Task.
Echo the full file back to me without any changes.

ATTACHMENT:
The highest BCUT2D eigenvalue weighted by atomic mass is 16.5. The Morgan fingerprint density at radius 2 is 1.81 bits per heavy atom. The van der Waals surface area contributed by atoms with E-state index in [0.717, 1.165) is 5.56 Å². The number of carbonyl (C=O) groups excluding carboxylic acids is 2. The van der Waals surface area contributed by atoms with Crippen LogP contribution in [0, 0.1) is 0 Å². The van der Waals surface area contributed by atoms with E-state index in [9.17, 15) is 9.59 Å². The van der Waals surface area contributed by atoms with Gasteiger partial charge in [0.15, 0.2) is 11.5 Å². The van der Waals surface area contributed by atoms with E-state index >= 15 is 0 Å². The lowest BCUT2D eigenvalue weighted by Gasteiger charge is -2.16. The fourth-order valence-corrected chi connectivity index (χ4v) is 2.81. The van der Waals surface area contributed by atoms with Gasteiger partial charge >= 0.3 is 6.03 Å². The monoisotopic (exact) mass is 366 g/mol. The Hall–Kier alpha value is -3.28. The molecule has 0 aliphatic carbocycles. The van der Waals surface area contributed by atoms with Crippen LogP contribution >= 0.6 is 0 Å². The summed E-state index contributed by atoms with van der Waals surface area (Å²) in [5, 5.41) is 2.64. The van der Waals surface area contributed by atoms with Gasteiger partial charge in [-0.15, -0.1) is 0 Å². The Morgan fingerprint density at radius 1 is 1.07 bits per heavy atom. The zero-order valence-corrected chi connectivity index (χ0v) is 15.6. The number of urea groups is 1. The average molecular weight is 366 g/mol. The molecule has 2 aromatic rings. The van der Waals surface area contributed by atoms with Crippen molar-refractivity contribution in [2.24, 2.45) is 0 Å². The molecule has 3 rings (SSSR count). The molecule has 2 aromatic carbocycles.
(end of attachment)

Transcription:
The highest BCUT2D eigenvalue weighted by atomic mass is 16.5. The Morgan fingerprint density at radius 2 is 1.81 bits per heavy atom. The van der Waals surface area contributed by atoms with E-state index in [0.717, 1.165) is 5.56 Å². The number of carbonyl (C=O) groups excluding carboxylic acids is 2. The van der Waals surface area contributed by atoms with Crippen LogP contribution in [0, 0.1) is 0 Å². The van der Waals surface area contributed by atoms with E-state index in [9.17, 15) is 9.59 Å². The van der Waals surface area contributed by atoms with Gasteiger partial charge in [0.15, 0.2) is 11.5 Å². The van der Waals surface area contributed by atoms with E-state index >= 15 is 0 Å². The lowest BCUT2D eigenvalue weighted by Gasteiger charge is -2.16. The fourth-order valence-corrected chi connectivity index (χ4v) is 2.81. The van der Waals surface area contributed by atoms with Gasteiger partial charge >= 0.3 is 6.03 Å². The monoisotopic (exact) mass is 366 g/mol. The Hall–Kier alpha value is -3.28. The molecule has 0 aliphatic carbocycles. The van der Waals surface area contributed by atoms with Crippen LogP contribution >= 0.6 is 0 Å². The summed E-state index contributed by atoms with van der Waals surface area (Å²) in [5, 5.41) is 2.64. The van der Waals surface area contributed by atoms with Gasteiger partial charge in [-0.15, -0.1) is 0 Å². The Morgan fingerprint density at radius 1 is 1.07 bits per heavy atom. The zero-order valence-corrected chi connectivity index (χ0v) is 15.6. The number of urea groups is 1. The average molecular weight is 366 g/mol. The molecule has 2 aromatic rings. The van der Waals surface area contributed by atoms with Crippen molar-refractivity contribution in [2.24, 2.45) is 0 Å². The molecule has 3 rings (SSSR count). The molecule has 2 aromatic carbocycles.